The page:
Bottled water regulation operates on a different level than tap water. It is treated as a food in the United States, and is therefore subject to the rules and regulations of the Food and Drug Administration (FDA). Tap water regulation, on the other hand, is performed by the Environmental Protection Agency (EPA) and does not undergo the same rules of regulation. Additionally, the EPA’s set of rules for tap water is much more strict than those of the FDA’s for bottled water.
Bottled Water and Water Treatment
Not all bottled water goes through the FDA, however; an estimated 60-70% of bottled water is not covered by FDA rules. Bottled waters which are sold only within 1 state don’t adhere to the FDA’s rules and regulations. With about 60-70% of bottled water only being sold in one state, that same percentage is basically ignored by the FDA. Government regulation, if any, is left to the state governments.
Some bottled water doesn’t even need to go through the FDA due to labeling. The FDA has a definition of “bottled water” that exempts many bottled water’s from FDA regulation. The following products are NOT bottled water (by FDA standards) if the ingredient label simply says; “water”, “carbonated water”, “disinfected water”, “filtered water”, “seltzer water”, “soda water”, “sparkling water”, or “tonic water”. Evidently, there must be a great deal of controversy at the government level over what should be considered bottled water.
But most importantly, bottled water doesn’t need to meet the high standards that city tap water must meet in terms of water treatment, contamination, and other testing.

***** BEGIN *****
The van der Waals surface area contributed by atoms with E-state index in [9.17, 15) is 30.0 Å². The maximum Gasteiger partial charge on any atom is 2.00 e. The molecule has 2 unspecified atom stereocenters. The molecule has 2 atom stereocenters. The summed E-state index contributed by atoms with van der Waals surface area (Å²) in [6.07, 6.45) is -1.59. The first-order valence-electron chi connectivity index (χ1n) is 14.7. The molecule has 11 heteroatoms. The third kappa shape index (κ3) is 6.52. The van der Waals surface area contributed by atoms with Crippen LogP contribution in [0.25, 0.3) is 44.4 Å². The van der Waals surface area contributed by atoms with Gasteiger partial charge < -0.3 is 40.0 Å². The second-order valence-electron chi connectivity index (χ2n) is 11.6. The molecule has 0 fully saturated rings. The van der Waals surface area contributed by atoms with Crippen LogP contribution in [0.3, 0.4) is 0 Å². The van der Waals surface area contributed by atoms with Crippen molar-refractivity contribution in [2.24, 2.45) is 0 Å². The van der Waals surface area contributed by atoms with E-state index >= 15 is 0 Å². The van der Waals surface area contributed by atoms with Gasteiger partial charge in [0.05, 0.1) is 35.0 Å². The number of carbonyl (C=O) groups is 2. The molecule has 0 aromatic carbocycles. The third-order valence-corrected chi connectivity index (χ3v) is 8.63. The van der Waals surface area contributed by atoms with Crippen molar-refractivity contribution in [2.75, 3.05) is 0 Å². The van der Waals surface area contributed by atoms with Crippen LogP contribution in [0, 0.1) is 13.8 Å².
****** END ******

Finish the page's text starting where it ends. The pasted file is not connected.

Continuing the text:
- On the federal level, it is not mandated that bottled water be any safer than tap water – chemical pollution standards are nearly identical.
- Depending on the contaminant being tested for, the FDA requires water treatment testing for contaminants only once a week, once a year, or once every four years. The EPA requires testing several times a day for contaminants.
This is the bottled water deception. Various studies performed by the Environmental Working Group (EWG) prove that the testing performed by the FDA is in dire need of improvement. One of the extensive studies, which has been considered “groundbreaking”, shows the following results:
- 9 out of 10 of the best selling bottled water brands either don’t disclose information about the source of the water, contamination testing, or if and how it is purified.
- Out of the 173 bottled water brands surveyed, over 50% flunked EWG’s transparency test.
- 18% of the bottled water tested failed to make known the location of their water source.
- 32% disclosed no information regarding the treatment or purity of the water.